From one of the reviewers (I'm being lazy here - I agree with him though!):

To begin with, any book which, in its preface, seamlessly links Eric Voegelin, E. F. Schumacher, and Mad Magazine deserves attention. James V. Schall has written a delightfully odd, but profound book (in fact, "Oddness and Sanity" is the title of one of his essays) for folks like me who got all the way through college without managing to get "educated" (and digging into the difference between the two is only one of the book's many virtues).

The whimsical subtitle captures the essence of the book perfectly: 'Selected Contrary Essays on How to Finally Acquire an Education While Still in College or Anywhere Else: Containing Some Belated Advice about How to Employ Your Leisure Time When Ultimate Questions Remain Perplexing in Spite of Your Highest Earned Academic Degree, Together with Sundry Book Lists Nowhere Else in Captivity to Be Found'.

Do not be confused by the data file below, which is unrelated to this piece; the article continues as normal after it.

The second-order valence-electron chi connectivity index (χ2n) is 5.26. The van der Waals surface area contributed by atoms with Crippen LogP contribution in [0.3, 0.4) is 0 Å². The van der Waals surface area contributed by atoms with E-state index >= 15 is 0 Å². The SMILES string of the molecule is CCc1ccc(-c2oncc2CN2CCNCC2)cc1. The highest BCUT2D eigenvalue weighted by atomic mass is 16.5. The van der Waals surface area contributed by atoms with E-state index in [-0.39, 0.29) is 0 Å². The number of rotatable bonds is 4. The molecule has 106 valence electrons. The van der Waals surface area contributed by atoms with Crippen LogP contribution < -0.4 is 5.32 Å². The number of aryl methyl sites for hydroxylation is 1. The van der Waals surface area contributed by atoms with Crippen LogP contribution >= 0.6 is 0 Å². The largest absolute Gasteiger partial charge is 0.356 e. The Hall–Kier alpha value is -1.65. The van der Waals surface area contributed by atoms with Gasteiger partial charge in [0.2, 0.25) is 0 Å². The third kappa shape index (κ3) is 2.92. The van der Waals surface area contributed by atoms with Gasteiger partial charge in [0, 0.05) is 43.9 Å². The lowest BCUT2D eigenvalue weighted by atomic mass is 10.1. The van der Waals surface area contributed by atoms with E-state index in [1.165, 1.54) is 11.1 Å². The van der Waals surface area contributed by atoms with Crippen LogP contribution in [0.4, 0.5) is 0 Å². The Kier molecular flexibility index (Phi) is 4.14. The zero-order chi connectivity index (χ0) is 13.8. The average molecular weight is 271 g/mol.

The book contains 21 thoughtful (and thought-provoking) essays on an eclectic range of topics. From my own experience, though, the best feature of this book is the book lists at the end of each essay - 37 lists in all, composed of 290 books (not accounting for titles appearing in multiple lists). I consciously took Schall's advice on maybe a dozen books or so, but in reviewing it recently, I was surprised at how many more I've read since then. One could do a lot worse than following Schall's advice.

(I need a bigger bookcase!)

At 1:19 PM, Blogger angryroughneck said...

Linda, I will check out the book. I'm a little worried that it is new age. It was hard for me to tell for certain.

At 1:37 PM, Blogger Linda said...

No - it's definitely not new age - Rev. Schall is as orthodox as they come (sadly, an admitted rarity among Jesuits these days).
You can sample his work here.

At 3:19 PM, Blogger angryroughneck said...

I just placed mt order! Maybe the good reverend will place an order for my book now.. or not.